Riot on Fairfield Way
Masses of students take to the streets after men’s basketball Elite Eight win, one student arrested
UConn Police arrested a student on Fairfield way, beside the student fires started in the celebrations burn. Courtesy of Sarah Walewski
If UConn's rise to the Final Four after defeating Michigan State was the catalyst, then the subsequent riot that erupted on Fairfield Way shortly after the victory was the reaction.
While the celebration in Madison Square Garden erupted shortly after the game was won, it was around 5:00 p.m. when the on campus celebration began. The fanfare began at North campus, with UConn students tweeting pictures of muddied and shirtless fans cheering in front of North Dining Hall. The small crowd then made its way down to Fairfield Way, and at the center of campus, the sheer noise of the cheering students reverberated throughout the south end of campus.
"When it got down to the last 2 minutes and they were neck and neck we started live streaming it on our computers," Sara Walsh, 6th semester Political Science and Human Rights major. "After winning you could hear the entire campus screaming and cheering out their windows."
By 5:30 p.m. the scene had descended into an chaos. While the circular driveway in front of the Union and Gampel had become a shoulder-to-shoulder congregation, UConn police and security trailed the perimeter of the crowd.
Students cheered "Final Four!," "I believe that we will win!" and the UConn Chant. However, this school spirit was juxtaposed with chants of "Cancel school!" and "Flip the van!" referring to the News 8 van parked on the driveway.
"As a senior, it was incredible to be with other UConn students on campus celebrating the Elite Eight victory-- it brought memories of when we won the 2011 championship flooding back," Sarah Wylie, an 8th-semester Political Science major said.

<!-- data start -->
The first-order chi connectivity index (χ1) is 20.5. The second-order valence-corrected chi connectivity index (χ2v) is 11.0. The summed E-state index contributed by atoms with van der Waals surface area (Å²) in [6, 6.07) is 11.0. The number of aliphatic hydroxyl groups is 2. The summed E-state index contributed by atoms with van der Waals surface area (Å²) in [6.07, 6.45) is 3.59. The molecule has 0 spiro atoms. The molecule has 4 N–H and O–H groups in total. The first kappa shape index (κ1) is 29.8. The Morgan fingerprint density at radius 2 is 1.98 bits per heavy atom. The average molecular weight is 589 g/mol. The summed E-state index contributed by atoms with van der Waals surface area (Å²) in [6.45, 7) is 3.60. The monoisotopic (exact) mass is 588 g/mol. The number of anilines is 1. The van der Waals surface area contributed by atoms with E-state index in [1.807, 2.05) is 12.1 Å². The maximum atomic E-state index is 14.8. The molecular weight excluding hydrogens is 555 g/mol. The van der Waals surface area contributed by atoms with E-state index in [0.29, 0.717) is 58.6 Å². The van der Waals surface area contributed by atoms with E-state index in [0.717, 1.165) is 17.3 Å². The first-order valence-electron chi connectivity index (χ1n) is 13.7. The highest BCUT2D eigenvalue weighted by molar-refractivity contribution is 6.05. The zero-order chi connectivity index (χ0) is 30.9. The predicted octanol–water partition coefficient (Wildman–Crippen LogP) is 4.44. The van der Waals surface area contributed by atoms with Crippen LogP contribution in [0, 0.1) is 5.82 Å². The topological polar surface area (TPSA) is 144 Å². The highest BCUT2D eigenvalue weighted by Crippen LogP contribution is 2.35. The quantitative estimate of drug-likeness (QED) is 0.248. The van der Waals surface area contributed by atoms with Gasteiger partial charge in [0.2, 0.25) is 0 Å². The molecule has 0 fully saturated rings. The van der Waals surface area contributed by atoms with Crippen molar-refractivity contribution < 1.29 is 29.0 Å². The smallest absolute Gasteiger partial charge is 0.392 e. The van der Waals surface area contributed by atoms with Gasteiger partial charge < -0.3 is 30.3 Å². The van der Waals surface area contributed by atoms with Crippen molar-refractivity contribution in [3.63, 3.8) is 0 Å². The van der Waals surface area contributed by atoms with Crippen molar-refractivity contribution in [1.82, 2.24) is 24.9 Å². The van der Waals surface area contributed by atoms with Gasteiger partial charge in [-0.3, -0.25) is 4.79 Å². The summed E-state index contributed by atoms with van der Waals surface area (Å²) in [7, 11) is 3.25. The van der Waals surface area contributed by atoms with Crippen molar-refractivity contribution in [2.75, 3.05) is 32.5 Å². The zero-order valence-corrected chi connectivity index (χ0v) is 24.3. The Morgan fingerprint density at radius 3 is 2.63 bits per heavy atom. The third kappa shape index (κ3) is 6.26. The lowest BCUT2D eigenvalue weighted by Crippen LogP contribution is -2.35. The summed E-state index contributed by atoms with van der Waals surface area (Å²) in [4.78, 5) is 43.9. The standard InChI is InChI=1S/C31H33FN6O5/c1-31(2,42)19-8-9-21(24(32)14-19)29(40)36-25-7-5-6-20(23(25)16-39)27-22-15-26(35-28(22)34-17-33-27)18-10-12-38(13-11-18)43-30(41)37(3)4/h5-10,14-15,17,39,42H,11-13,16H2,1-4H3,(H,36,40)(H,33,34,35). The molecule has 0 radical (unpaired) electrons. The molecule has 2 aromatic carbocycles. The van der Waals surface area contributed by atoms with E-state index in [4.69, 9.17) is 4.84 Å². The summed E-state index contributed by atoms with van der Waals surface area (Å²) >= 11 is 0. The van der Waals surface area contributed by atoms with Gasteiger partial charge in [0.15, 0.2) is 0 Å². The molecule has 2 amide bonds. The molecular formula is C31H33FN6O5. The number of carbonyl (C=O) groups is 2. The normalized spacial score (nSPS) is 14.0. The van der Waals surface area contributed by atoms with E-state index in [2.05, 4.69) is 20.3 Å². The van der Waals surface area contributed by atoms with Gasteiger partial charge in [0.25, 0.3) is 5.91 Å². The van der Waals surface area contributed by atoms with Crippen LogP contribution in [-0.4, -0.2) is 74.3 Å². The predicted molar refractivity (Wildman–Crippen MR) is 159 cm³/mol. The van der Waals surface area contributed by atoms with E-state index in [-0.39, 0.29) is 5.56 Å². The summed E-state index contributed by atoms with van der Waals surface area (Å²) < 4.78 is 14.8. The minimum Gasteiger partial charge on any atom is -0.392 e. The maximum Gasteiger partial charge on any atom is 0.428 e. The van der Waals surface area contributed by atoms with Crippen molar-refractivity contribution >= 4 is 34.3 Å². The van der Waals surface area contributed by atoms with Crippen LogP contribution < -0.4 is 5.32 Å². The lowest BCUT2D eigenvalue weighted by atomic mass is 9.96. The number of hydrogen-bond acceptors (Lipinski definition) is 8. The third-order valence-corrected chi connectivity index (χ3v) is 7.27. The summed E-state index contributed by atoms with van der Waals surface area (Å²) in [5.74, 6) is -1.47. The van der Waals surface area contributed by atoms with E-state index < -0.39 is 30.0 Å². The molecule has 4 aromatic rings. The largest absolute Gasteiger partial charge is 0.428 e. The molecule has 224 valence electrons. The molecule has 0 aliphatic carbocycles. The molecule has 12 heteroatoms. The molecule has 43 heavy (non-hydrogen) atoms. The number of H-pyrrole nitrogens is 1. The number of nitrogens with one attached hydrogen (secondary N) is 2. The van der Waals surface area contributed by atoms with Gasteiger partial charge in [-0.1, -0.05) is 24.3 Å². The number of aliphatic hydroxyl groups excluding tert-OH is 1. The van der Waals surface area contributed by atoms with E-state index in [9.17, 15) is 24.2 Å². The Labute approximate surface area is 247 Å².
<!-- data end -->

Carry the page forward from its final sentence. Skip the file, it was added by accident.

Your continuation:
Throughout the riot, the air above the students was just as crowded as the ground they cheered on. Among the projectiles jettisoned from the crowd included beer cans, toilet paper, basketballs, footballs, bras, shoes and even crowd surfing students. Then suddenly, above the heads of the crowd an unknown hand was thrust into the air gripping a flaming copy of The Daily Campus. Another student proceeded to carry in more copies as fuel for the fire that would soon erupt in the center of the crowd.
"At one point someone lit a rolled up copy of the new paper on fire like a torch, and like mosquitoes to the light we all gathered closer jumping up and down"
The crowd began to disperse as the surrounding UConn police filed into the crowd in order to quench the flames and arrest the suspected arsonist. UConn police has yet to comment on the names and charges of the suspect.
However, after the arrest, the crowd gained new energy and a rush towards the center of the smoldering remains began. Students began to circle the embers and wipe the floor back and forth ceremoniously.
The ground was littered with the burning remnant of the paper and the crowd circled around it, got low and started to sway in rhythm as the energy built." Walsh said. "Then all at once they surged in towards the left over burning mass. All sides of the circle coming together. We were pushed forward and packed so tight as people jumped and shoved all around, it was exhilarating terrifying."
After the fiery climax of the riot, police began to disperse the crowd, all of whom willingly left the scene. Although many students had been thrown up into crowd surfs, hit in the head with basketballs and beer cans and the one arrest, the actual riot had caused no major injuries or destruction of campus property.
"We were all smiles, soaked in beer, screaming our heads off, jumping up and down as the crowed raged on," Walsh said.
For some, the exciting and sometimes terrifying event resulted in a new perspective of UConn culture and UConn sports.
"Celebrating a UConn basketball win is as good a reason as any for me to 'riot'-- but I also couldn't help thinking that if the student body came out in full force like that in response to other events and issues, we could get some real change accomplished on this campus," Wylie said.
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